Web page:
“Homely pub with views of Snowdonia” - AA Inspector
GAERWEN, ISLE OF ANGLESEY
- Social distancing and safety measures in place
- Follows government and industry guidelines for COVID-19
- Signed up to the AA COVID Confident Charter
staff temperature checks before entering the building to start work. staff gloves and masks are available should they wish to wear them. personalised hand sanitiser bottles have been purchased for all staff to have attached to their apron during work. all staff to under go training day with management before returning to work when restaurant opens.
Our Inspector's view
Well executed modern British dishes with well balanced flavours are the hallmarks at this friendly pub, just across the Menai Bridge from mainland Wales. The restaurant is modern in design with tartan-style carpeting and upholstered seating, and French-polished tables. When the weather demands it, expect a blazing fire in the main bar. Three miles away is famous 58-letter Llanfair PG sign.
Awards, accolades and Welcome Schemes
- Closed: 25–26 December
- Cuisine style: Modern British
Also in the area
About the area
Discover Isle of Anglesey
Some of the oldest rocks in Britain form the 125-mile coastline of the 85 square mile Anglesey Area of Outstanding Natural Beauty, which includes Holy Island with its busy port of Holyhead, the terminus for the Dublin ferry. The terrain inland is mainly a fertile plateau worn flat by the action of the sea, with low ridges and shallow valleys, while the sheer limestone cliffs of the east coast and on the north coast at Holyhead Mountain represent some of the most spectacular sea cliffs in Britain.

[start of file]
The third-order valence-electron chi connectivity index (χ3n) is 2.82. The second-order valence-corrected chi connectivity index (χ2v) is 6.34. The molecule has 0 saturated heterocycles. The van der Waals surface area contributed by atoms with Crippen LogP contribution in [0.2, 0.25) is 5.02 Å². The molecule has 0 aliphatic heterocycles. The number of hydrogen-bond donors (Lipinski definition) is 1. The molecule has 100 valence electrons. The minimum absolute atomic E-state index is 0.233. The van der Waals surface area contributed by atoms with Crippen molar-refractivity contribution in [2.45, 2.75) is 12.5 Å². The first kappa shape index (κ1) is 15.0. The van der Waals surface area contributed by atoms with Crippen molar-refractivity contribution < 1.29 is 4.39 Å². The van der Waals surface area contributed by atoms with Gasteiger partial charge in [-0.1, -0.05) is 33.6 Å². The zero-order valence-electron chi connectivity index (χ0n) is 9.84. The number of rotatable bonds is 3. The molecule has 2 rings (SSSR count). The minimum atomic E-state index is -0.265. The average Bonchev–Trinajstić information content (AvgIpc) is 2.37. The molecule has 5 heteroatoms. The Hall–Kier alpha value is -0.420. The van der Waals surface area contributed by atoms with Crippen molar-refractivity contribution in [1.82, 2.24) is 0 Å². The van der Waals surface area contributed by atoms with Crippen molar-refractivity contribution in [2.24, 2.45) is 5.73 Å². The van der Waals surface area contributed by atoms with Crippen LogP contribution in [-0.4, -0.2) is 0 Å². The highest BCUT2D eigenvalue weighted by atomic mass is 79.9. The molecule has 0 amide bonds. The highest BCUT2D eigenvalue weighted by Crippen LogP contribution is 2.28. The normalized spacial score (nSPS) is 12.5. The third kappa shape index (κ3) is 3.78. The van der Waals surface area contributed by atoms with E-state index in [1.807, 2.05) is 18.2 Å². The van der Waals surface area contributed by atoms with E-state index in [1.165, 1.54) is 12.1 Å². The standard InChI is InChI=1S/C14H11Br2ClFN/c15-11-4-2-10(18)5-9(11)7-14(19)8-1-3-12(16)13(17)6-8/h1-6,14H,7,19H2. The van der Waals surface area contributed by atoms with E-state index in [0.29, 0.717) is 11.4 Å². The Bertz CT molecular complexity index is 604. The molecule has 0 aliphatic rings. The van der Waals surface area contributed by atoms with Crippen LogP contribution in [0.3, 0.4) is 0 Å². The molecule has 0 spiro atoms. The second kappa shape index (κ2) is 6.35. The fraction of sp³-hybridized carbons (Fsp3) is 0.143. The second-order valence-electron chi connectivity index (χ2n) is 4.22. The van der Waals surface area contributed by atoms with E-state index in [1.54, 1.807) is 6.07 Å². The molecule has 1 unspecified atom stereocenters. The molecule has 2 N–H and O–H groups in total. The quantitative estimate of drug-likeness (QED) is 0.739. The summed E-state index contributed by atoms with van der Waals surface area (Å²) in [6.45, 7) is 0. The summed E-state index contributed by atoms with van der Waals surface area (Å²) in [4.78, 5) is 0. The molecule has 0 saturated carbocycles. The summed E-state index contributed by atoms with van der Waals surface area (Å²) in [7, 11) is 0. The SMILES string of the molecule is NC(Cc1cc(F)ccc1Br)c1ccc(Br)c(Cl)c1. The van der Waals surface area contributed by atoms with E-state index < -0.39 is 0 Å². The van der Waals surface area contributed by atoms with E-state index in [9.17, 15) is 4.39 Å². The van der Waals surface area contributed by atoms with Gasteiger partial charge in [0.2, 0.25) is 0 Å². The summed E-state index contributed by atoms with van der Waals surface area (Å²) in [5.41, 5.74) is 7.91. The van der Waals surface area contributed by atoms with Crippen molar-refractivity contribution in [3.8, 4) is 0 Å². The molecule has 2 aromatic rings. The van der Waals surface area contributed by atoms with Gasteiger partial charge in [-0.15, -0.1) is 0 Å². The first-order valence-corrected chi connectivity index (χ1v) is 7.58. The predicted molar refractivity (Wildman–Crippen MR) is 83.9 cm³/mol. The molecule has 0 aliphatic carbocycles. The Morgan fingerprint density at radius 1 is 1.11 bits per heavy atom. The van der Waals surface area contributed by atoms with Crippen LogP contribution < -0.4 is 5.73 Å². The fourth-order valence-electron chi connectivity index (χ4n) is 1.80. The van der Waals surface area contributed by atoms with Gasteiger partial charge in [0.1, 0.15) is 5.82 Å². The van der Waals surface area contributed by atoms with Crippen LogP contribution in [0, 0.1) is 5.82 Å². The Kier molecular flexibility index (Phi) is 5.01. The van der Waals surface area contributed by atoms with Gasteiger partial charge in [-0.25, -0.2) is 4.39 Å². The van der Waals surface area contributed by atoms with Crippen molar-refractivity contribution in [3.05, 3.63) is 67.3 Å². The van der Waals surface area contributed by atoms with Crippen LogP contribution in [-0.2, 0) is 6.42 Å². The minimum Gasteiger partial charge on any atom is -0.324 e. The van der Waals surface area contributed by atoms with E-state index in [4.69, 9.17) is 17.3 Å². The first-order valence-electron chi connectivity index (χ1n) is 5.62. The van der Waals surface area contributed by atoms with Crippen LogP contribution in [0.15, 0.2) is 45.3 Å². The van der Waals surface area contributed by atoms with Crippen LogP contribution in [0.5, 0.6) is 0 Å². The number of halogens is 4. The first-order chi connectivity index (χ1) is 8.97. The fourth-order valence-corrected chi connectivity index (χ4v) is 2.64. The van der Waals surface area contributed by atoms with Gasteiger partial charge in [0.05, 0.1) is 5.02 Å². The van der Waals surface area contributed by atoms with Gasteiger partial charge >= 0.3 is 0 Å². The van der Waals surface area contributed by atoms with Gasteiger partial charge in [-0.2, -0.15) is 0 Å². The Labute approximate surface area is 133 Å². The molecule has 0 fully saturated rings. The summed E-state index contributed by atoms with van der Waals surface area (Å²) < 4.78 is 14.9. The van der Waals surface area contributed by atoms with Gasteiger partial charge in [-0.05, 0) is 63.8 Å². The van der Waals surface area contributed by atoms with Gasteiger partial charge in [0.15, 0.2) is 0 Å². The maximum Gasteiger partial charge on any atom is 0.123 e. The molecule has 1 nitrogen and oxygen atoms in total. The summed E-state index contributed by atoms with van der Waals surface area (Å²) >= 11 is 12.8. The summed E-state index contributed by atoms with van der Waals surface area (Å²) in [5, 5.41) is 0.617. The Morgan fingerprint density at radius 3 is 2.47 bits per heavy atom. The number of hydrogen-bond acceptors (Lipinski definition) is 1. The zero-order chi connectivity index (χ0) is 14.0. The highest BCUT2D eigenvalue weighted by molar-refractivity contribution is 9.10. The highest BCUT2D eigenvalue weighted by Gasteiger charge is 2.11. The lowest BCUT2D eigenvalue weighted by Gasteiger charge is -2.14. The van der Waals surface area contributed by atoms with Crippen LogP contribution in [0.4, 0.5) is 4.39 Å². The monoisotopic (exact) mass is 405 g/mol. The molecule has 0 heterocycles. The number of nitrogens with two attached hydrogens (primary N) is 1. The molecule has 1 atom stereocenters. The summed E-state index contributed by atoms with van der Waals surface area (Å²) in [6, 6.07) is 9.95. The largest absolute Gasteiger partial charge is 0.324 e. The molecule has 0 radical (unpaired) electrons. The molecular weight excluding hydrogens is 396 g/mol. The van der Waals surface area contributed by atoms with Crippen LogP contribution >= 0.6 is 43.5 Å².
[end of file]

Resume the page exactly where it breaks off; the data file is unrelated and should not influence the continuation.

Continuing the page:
On the steep northern and eastern cliffs, guillemots, choughs, cormorants and razorbills nest, while on the huge precipice of Gogarth Bay on lighthouse-topped South Stack (Ynys Lawd) on Holyhead Mountain, expert rock climbers now find their sport where local people formerly harvested gulls’ eggs from the vertiginous ledges.
Anglesey has a wealth of prehistoric remains. On the slopes of Holyhead Mountain, a collection of over 50 hut circles and rectangular enclosures, known as Cytiau’r Gwyddelod (Irishmen’s Huts), are thought to date from the Bronze Age and were still in use in Romano-British times, and many finds indicate the wealth of Iron Age culture on the island.
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